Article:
Similarly, conventional medical science liaisons can be replaced by “therapeutic area expert developers” who not only build and maintain relationships with TAEs and are able to respond to medical questions raised by prescribers, but also collect insights from the field that are shared with field entrepreneurs and other team members to shape the launch plan. Medical and strategic capabilities are therefore required. The sidebar “Cross-functional roles support a successful launch” describes the operational roles within a high-performing launch team for a rare disease drug.
Size launch teams accurately and deploy them early
As a rule, launch teams for rare disease drugs are smaller than those for more conventional treatments, and tend to be allocated fewer resources. Given the challenges associated with finding and supporting patients, developing insights, securing access, and generating real-world evidence, though, they arguably have more to accomplish. To use their resources as efficiently as possible, therefore, successful companies take great care in deciding the size of a team and how it is deployed.
Exactly how many people are needed will depend on certain factors in five areas: the disease, the regulation, the patient journey, the market access situation, and the competition level. For example, finding patients with a particular disease will require fewer resources if there is a straightforward genetic test for it that physicians can conduct. But more resources will be needed if diagnosis is harder and physicians need to be educated on how to make it. Likewise if a disease has especially strong side effects that require the implementation of a patient support program. In addition, the more treatment centers there are and the more decentralized they are, the bigger the launch team must be. In countries where early access programs are appropriate, dedicated medical capacity will be necessary early in the launch process.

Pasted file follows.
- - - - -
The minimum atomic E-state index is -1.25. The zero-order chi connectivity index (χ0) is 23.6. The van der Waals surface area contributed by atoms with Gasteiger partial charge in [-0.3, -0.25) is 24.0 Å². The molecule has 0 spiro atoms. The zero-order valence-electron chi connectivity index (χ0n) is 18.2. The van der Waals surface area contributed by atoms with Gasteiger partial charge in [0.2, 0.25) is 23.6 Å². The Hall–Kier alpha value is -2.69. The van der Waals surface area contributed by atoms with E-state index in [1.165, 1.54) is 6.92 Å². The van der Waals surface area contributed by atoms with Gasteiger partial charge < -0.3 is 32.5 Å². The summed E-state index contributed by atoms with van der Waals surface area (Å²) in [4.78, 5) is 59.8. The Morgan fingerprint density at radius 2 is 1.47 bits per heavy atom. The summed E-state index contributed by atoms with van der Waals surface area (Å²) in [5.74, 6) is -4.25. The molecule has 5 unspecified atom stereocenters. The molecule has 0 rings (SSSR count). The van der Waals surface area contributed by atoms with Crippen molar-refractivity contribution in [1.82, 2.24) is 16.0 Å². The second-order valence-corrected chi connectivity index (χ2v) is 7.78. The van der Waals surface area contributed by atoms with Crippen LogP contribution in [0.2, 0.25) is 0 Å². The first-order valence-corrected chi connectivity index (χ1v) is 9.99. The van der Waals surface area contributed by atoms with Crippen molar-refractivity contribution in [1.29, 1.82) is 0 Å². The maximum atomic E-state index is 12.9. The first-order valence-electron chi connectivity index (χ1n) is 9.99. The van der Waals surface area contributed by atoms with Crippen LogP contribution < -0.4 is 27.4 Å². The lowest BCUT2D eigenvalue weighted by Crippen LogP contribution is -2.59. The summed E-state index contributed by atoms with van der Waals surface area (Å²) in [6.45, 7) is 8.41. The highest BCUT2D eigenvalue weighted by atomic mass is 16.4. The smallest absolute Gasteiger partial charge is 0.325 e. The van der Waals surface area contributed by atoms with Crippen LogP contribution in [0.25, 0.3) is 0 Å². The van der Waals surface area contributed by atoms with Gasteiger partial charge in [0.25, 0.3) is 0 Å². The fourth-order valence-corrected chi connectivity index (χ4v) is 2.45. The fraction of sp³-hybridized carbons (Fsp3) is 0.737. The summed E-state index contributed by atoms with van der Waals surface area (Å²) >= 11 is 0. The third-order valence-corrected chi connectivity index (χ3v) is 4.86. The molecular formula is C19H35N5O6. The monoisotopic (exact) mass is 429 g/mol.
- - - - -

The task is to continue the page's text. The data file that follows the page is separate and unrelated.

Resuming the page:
What is certain is that the field entrepreneur for a rare disease will be responsible for a larger sales territory than the sales representative for a drug for a more prevalent disease. Typically, a field entrepreneur for a rare disease treatment in the United States is responsible for a sales territory worth between $25 million and $30 million. For a specialty drug (not for a rare disease), that figure is $5 million to $10 million.7 In the biggest European countries—Germany, France, the United Kingdom, Spain, and Italy—a launch team of between four and eight people with one or two field entrepreneurs is often sufficient to ensure a successful launch.
In respect of deployment, large pharmaceutical companies typically invest in building field capabilities for a standard drug launch between six and twelve months in advance at country level. Staffing for the launch of a rare disease treatment has to begin earlier, although not everyone has to start at the same time. The medical field force—that is, the therapeutic area expert developers in the cross-functional team—begin first, 15 to 18 months before launch, in order to engage with TAEs and advocacy groups and build awareness of the drug. Policy and access shapers usually start three months later to ensure they have enough time to engage with payors. The rare disease analytics and marketing experts kick off three months after that to generate detailed insights into the local patient ecosystem, while the field entrepreneurs can be deployed three to six months before the launch, just as sales representatives are for a standard launch.